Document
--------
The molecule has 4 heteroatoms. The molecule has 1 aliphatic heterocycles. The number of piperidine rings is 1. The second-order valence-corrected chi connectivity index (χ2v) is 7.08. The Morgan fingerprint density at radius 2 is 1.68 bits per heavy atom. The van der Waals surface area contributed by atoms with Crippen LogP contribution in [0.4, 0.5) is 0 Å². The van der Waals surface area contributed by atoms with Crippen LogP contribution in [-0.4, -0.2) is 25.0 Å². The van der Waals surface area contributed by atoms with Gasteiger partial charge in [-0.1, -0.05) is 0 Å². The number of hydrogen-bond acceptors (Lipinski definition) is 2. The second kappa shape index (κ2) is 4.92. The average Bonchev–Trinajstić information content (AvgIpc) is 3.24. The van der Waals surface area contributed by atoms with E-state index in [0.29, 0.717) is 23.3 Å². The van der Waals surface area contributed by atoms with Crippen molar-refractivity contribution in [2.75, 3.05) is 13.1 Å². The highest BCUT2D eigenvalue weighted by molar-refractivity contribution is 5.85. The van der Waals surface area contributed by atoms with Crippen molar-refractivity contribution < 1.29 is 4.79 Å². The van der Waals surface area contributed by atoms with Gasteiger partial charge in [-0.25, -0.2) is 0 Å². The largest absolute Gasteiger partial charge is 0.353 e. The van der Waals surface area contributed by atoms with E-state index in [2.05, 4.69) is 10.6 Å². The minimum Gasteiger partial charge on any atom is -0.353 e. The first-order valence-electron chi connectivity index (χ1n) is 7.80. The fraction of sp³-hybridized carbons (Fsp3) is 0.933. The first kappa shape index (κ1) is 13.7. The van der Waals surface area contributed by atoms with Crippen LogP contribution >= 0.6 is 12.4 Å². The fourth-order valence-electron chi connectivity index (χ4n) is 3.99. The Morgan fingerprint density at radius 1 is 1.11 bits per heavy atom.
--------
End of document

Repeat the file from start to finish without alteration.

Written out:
The molecule has 4 heteroatoms. The molecule has 1 aliphatic heterocycles. The number of piperidine rings is 1. The second-order valence-corrected chi connectivity index (χ2v) is 7.08. The Morgan fingerprint density at radius 2 is 1.68 bits per heavy atom. The van der Waals surface area contributed by atoms with Crippen LogP contribution in [0.4, 0.5) is 0 Å². The van der Waals surface area contributed by atoms with Crippen LogP contribution in [-0.4, -0.2) is 25.0 Å². The van der Waals surface area contributed by atoms with Gasteiger partial charge in [-0.1, -0.05) is 0 Å². The number of hydrogen-bond acceptors (Lipinski definition) is 2. The second kappa shape index (κ2) is 4.92. The average Bonchev–Trinajstić information content (AvgIpc) is 3.24. The van der Waals surface area contributed by atoms with E-state index in [0.29, 0.717) is 23.3 Å². The van der Waals surface area contributed by atoms with Crippen molar-refractivity contribution in [2.75, 3.05) is 13.1 Å². The highest BCUT2D eigenvalue weighted by molar-refractivity contribution is 5.85. The van der Waals surface area contributed by atoms with Crippen molar-refractivity contribution < 1.29 is 4.79 Å². The van der Waals surface area contributed by atoms with Gasteiger partial charge in [-0.25, -0.2) is 0 Å². The largest absolute Gasteiger partial charge is 0.353 e. The van der Waals surface area contributed by atoms with E-state index in [2.05, 4.69) is 10.6 Å². The minimum Gasteiger partial charge on any atom is -0.353 e. The first-order valence-electron chi connectivity index (χ1n) is 7.80. The fraction of sp³-hybridized carbons (Fsp3) is 0.933. The first kappa shape index (κ1) is 13.7. The van der Waals surface area contributed by atoms with Crippen LogP contribution >= 0.6 is 12.4 Å². The fourth-order valence-electron chi connectivity index (χ4n) is 3.99. The Morgan fingerprint density at radius 1 is 1.11 bits per heavy atom.